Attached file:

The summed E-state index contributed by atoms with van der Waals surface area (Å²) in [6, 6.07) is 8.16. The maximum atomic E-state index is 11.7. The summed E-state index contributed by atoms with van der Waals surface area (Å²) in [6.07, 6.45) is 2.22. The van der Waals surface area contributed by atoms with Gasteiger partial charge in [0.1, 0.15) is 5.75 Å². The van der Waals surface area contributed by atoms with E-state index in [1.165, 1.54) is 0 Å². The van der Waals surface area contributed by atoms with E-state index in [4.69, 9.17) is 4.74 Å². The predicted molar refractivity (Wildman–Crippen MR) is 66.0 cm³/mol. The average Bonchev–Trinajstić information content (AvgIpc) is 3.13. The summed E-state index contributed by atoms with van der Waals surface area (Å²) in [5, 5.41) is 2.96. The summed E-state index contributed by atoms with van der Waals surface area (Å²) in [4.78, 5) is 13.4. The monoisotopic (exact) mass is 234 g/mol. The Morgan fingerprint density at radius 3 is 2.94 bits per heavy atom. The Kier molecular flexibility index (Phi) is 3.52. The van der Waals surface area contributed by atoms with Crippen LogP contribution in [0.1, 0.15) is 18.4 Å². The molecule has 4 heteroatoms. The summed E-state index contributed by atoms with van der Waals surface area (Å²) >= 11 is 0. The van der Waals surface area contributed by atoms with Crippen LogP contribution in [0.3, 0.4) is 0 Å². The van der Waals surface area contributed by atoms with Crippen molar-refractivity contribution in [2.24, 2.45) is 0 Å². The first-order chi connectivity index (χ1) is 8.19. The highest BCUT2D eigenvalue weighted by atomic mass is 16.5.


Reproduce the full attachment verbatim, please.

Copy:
The summed E-state index contributed by atoms with van der Waals surface area (Å²) in [6, 6.07) is 8.16. The maximum atomic E-state index is 11.7. The summed E-state index contributed by atoms with van der Waals surface area (Å²) in [6.07, 6.45) is 2.22. The van der Waals surface area contributed by atoms with Gasteiger partial charge in [0.1, 0.15) is 5.75 Å². The van der Waals surface area contributed by atoms with E-state index in [1.165, 1.54) is 0 Å². The van der Waals surface area contributed by atoms with E-state index in [4.69, 9.17) is 4.74 Å². The predicted molar refractivity (Wildman–Crippen MR) is 66.0 cm³/mol. The average Bonchev–Trinajstić information content (AvgIpc) is 3.13. The summed E-state index contributed by atoms with van der Waals surface area (Å²) in [5, 5.41) is 2.96. The summed E-state index contributed by atoms with van der Waals surface area (Å²) in [4.78, 5) is 13.4. The monoisotopic (exact) mass is 234 g/mol. The Morgan fingerprint density at radius 3 is 2.94 bits per heavy atom. The Kier molecular flexibility index (Phi) is 3.52. The van der Waals surface area contributed by atoms with Crippen LogP contribution in [0.1, 0.15) is 18.4 Å². The molecule has 4 heteroatoms. The summed E-state index contributed by atoms with van der Waals surface area (Å²) >= 11 is 0. The van der Waals surface area contributed by atoms with Crippen LogP contribution in [0.3, 0.4) is 0 Å². The van der Waals surface area contributed by atoms with Crippen molar-refractivity contribution in [2.24, 2.45) is 0 Å². The first-order chi connectivity index (χ1) is 8.19. The highest BCUT2D eigenvalue weighted by atomic mass is 16.5.